9. What is the growth potential of the market?
Is your industry or market growing or declining? Are trends or new fads peaking or declining? Generally, you will be more successful as part of a growing market. Check business and industry/trade magazines for recent articles.
10. How are you going to let your customers know you exist?
So now you know who your customers are, where they are and why they will buy your product. How are you going to communicate your offer to them? Will you rely on having a good location? How will you promote or advertise?
11. Estimate sales for the first year.
Base your estimates on the size of your market, level of competition, your price, your plans for promotion, and trends in your industry. Create a pessimistic, an optimistic, and a conservative forecast.
12. List any government approvals necessary to launch your idea.
There may be some extensive or expensive regulations involved with your type of business. www.bcbizpal.ca can assist you with determining municipal, provincial, and federal regulations and licensing requirements affecting your business.
13. Briefly describe your manufacturing, purchasing, or production process.
State how you will make or acquire the goods, or produce and deliver the services, you plan to sell. Use your sales forecast to help you plan this part of your operation. Think about potential growth in future years.
14. Briefly describe your fulfillment process.
How does your customer get their order and how do you get paid?
15. Estimate the capacity of your operation in the first year.
How big will your operation be? What is the limit of what you can produce, stock, service, and sell. Can you meet your sales forecasts? Have you taken future growth into consideration?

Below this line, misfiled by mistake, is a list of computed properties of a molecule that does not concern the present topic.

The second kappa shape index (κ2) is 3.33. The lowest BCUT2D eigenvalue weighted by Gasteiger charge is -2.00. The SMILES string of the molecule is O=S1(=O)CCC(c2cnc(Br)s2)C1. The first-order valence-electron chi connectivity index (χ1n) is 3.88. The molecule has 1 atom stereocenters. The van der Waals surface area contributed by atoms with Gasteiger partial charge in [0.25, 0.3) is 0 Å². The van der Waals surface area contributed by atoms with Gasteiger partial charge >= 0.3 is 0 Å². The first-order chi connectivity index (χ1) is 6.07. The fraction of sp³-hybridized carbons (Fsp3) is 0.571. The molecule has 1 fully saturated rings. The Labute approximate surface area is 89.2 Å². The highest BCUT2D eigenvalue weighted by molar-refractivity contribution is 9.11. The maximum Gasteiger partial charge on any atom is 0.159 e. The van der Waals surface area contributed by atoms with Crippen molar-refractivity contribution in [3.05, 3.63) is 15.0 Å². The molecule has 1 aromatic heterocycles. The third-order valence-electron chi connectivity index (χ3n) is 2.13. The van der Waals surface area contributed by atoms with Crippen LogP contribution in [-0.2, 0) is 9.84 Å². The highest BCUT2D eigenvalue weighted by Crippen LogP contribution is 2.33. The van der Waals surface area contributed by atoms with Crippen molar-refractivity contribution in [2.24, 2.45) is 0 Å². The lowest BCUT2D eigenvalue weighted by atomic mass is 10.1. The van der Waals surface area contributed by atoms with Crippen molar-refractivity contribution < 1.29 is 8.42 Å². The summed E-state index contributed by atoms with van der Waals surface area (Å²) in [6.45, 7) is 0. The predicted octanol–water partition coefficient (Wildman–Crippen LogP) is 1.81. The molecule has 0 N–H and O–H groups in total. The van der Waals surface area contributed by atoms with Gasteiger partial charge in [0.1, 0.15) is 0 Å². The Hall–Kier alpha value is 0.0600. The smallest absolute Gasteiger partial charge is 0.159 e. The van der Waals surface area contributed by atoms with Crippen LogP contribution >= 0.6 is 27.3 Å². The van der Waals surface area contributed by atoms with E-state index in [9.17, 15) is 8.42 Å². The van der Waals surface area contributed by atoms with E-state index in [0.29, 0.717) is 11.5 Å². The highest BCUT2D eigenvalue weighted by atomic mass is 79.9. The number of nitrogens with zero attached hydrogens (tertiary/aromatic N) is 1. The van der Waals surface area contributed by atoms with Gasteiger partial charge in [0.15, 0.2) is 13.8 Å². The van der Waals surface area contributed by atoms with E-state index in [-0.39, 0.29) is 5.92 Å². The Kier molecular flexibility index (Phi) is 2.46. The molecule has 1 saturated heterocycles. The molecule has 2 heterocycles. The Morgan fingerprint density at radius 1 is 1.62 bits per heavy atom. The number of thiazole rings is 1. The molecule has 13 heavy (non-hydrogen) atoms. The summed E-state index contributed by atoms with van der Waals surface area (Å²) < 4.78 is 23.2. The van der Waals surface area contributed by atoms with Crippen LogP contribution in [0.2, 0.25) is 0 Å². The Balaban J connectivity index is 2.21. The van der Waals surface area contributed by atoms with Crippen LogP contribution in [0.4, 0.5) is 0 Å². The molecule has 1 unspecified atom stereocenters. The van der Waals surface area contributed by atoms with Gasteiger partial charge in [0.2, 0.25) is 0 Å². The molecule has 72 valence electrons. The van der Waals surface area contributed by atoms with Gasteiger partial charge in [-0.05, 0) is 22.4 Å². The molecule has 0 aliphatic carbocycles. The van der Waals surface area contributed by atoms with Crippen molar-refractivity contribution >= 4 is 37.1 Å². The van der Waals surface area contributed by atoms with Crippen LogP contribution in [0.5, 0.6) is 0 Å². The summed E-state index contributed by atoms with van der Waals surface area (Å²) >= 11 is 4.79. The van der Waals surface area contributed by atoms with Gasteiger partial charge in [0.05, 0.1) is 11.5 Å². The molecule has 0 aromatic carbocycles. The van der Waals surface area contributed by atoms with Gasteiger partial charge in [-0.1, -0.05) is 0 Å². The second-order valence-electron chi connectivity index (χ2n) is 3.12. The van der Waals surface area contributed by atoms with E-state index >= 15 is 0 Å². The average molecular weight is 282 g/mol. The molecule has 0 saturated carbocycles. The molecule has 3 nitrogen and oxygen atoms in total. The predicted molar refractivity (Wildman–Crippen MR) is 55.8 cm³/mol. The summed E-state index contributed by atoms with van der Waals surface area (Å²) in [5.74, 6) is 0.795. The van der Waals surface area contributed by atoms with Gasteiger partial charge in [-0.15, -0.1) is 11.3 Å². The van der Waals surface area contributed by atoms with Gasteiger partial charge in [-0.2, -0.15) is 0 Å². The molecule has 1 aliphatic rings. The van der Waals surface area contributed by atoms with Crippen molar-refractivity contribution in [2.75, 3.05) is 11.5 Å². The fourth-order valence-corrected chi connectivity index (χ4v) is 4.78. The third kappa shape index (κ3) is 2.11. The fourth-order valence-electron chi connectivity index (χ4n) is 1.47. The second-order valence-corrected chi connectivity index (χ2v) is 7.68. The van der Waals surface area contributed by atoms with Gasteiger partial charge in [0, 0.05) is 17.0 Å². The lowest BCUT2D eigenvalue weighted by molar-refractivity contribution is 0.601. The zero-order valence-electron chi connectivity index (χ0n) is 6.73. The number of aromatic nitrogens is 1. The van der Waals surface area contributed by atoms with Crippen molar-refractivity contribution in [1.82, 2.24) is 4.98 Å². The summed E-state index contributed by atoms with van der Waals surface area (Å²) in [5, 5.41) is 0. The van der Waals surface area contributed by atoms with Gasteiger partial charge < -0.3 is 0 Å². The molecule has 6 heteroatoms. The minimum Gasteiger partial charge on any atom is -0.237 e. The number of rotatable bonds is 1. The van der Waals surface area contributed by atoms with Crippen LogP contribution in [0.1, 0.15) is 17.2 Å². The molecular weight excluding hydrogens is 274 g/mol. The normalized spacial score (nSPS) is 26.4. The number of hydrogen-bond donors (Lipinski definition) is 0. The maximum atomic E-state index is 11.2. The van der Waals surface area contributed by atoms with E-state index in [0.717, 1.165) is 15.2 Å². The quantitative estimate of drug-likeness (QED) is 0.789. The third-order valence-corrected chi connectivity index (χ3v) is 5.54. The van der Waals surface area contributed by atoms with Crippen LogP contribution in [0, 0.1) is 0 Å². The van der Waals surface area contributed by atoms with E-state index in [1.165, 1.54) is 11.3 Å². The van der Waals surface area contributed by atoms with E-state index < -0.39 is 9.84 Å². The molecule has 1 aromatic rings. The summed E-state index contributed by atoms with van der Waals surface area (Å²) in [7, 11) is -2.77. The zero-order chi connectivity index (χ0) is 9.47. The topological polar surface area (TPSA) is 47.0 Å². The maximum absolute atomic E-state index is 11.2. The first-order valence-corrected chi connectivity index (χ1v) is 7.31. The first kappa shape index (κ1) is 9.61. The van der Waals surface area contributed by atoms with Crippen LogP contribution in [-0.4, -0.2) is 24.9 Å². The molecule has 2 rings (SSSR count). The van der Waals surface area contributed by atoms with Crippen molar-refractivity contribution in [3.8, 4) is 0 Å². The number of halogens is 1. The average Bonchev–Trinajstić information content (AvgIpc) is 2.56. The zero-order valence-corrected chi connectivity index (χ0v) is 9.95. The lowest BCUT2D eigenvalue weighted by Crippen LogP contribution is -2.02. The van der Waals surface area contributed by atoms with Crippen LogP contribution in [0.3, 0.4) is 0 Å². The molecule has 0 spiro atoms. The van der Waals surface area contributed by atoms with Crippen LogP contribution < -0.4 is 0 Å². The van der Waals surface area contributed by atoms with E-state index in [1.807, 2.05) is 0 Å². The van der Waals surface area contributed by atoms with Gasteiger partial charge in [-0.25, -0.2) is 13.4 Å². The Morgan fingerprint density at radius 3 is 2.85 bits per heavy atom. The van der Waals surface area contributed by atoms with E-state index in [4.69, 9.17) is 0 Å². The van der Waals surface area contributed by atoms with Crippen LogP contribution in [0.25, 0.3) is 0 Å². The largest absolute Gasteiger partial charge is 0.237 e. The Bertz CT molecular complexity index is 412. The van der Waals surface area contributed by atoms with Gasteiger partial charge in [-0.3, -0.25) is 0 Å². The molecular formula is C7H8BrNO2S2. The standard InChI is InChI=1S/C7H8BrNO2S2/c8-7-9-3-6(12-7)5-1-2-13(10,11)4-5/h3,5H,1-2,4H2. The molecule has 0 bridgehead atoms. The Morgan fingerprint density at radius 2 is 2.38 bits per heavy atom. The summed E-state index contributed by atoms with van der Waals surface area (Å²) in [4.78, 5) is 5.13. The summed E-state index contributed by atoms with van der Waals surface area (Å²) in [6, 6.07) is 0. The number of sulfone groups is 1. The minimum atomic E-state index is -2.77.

16. Make a list of your potential suppliers.
Your concept may rely heavily on the reliability of your raw material suppliers and/or your subcontractors. How dependent will you be? Figure out who your suppliers will likely be and try to find back-up suppliers
17. Make a list of the resources you will require to start your business.
List the employees, floor space, leasehold improvements, equipment, vehicles, inventory, supplies, and services you will require to open your business. Estimate the costs of each item on your list. You will need this list to determine your start up costs.
18. Determine what resources you will finance, lease, or rent.
You will probably not pay for large purchases outright, but will instead lease, rent, or finance these items. You will need to estimate your monthly payments to help you prepare a cash flow worksheet.
19. List your financial strengths and weaknesses.
How much of your own money do you have for this business? What assets can you use as collateral to secure a loan? Do you already own the vehicles, computer equipment, or tools needed to start your business? Do you have family, friends or others who are prepared to invest in your business? Do you have a strong personal credit rating?
20. Prepare a monthly cash flow forecast for your first year of operation.
A cash flow forecast shows the critical “whens” of cash coming in and cash going out during a certain month. Preparing a monthly cash flow forecast provides you with the opportunity to show dollar figures, representing revenues and expenses, in the month the business expects to collect and spend the cash. Cash flow can demonstrate the need for cash injections at critical periods when sales are lower in seasonal businesses.